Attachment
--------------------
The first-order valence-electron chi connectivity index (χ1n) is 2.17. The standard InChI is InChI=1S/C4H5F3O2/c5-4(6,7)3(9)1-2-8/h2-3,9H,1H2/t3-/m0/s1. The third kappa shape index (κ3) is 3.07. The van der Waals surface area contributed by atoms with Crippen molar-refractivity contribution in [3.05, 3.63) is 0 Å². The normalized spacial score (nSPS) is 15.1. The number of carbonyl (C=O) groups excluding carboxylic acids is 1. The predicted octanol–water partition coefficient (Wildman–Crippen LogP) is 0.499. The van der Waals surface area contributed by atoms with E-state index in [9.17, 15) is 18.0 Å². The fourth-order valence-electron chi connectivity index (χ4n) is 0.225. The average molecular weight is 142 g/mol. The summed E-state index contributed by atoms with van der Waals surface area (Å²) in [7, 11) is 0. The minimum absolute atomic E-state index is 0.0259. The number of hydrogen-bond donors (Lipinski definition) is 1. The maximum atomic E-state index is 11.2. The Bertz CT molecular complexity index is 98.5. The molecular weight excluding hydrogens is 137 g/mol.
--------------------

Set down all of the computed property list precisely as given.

The first-order valence-electron chi connectivity index (χ1n) is 2.17. The standard InChI is InChI=1S/C4H5F3O2/c5-4(6,7)3(9)1-2-8/h2-3,9H,1H2/t3-/m0/s1. The third kappa shape index (κ3) is 3.07. The van der Waals surface area contributed by atoms with Crippen molar-refractivity contribution in [3.05, 3.63) is 0 Å². The normalized spacial score (nSPS) is 15.1. The number of carbonyl (C=O) groups excluding carboxylic acids is 1. The predicted octanol–water partition coefficient (Wildman–Crippen LogP) is 0.499. The van der Waals surface area contributed by atoms with E-state index in [9.17, 15) is 18.0 Å². The fourth-order valence-electron chi connectivity index (χ4n) is 0.225. The average molecular weight is 142 g/mol. The summed E-state index contributed by atoms with van der Waals surface area (Å²) in [7, 11) is 0. The minimum absolute atomic E-state index is 0.0259. The number of hydrogen-bond donors (Lipinski definition) is 1. The maximum atomic E-state index is 11.2. The Bertz CT molecular complexity index is 98.5. The molecular weight excluding hydrogens is 137 g/mol.